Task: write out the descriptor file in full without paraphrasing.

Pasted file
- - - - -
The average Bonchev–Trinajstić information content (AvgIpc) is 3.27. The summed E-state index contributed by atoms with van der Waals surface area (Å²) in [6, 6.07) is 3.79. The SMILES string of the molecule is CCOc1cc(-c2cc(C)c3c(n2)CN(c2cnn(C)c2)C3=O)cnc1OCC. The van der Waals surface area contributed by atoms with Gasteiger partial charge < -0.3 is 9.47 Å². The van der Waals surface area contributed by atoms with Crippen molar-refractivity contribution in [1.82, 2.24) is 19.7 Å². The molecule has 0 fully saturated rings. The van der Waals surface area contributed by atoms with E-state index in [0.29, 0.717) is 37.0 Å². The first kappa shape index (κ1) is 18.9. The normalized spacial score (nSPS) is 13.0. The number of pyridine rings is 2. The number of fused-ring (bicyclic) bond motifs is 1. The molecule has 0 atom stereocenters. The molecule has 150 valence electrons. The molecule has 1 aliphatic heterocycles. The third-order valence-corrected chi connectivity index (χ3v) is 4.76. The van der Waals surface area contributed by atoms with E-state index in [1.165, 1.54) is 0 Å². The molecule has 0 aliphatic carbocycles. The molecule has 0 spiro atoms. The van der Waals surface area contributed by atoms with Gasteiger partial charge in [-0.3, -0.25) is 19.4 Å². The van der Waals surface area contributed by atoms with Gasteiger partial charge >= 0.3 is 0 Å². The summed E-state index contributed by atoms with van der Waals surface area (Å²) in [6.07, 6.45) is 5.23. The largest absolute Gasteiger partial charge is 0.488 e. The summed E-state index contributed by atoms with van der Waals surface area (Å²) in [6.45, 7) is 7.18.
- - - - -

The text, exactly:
The average Bonchev–Trinajstić information content (AvgIpc) is 3.27. The summed E-state index contributed by atoms with van der Waals surface area (Å²) in [6, 6.07) is 3.79. The SMILES string of the molecule is CCOc1cc(-c2cc(C)c3c(n2)CN(c2cnn(C)c2)C3=O)cnc1OCC. The van der Waals surface area contributed by atoms with Gasteiger partial charge < -0.3 is 9.47 Å². The van der Waals surface area contributed by atoms with Crippen molar-refractivity contribution in [1.82, 2.24) is 19.7 Å². The molecule has 0 fully saturated rings. The van der Waals surface area contributed by atoms with E-state index in [0.29, 0.717) is 37.0 Å². The first kappa shape index (κ1) is 18.9. The normalized spacial score (nSPS) is 13.0. The number of pyridine rings is 2. The number of fused-ring (bicyclic) bond motifs is 1. The molecule has 0 atom stereocenters. The molecule has 150 valence electrons. The molecule has 1 aliphatic heterocycles. The third-order valence-corrected chi connectivity index (χ3v) is 4.76. The van der Waals surface area contributed by atoms with E-state index in [1.165, 1.54) is 0 Å². The molecule has 0 aliphatic carbocycles. The molecule has 0 spiro atoms. The van der Waals surface area contributed by atoms with Gasteiger partial charge in [-0.3, -0.25) is 19.4 Å². The van der Waals surface area contributed by atoms with Gasteiger partial charge >= 0.3 is 0 Å². The summed E-state index contributed by atoms with van der Waals surface area (Å²) in [6.07, 6.45) is 5.23. The largest absolute Gasteiger partial charge is 0.488 e. The summed E-state index contributed by atoms with van der Waals surface area (Å²) in [6.45, 7) is 7.18.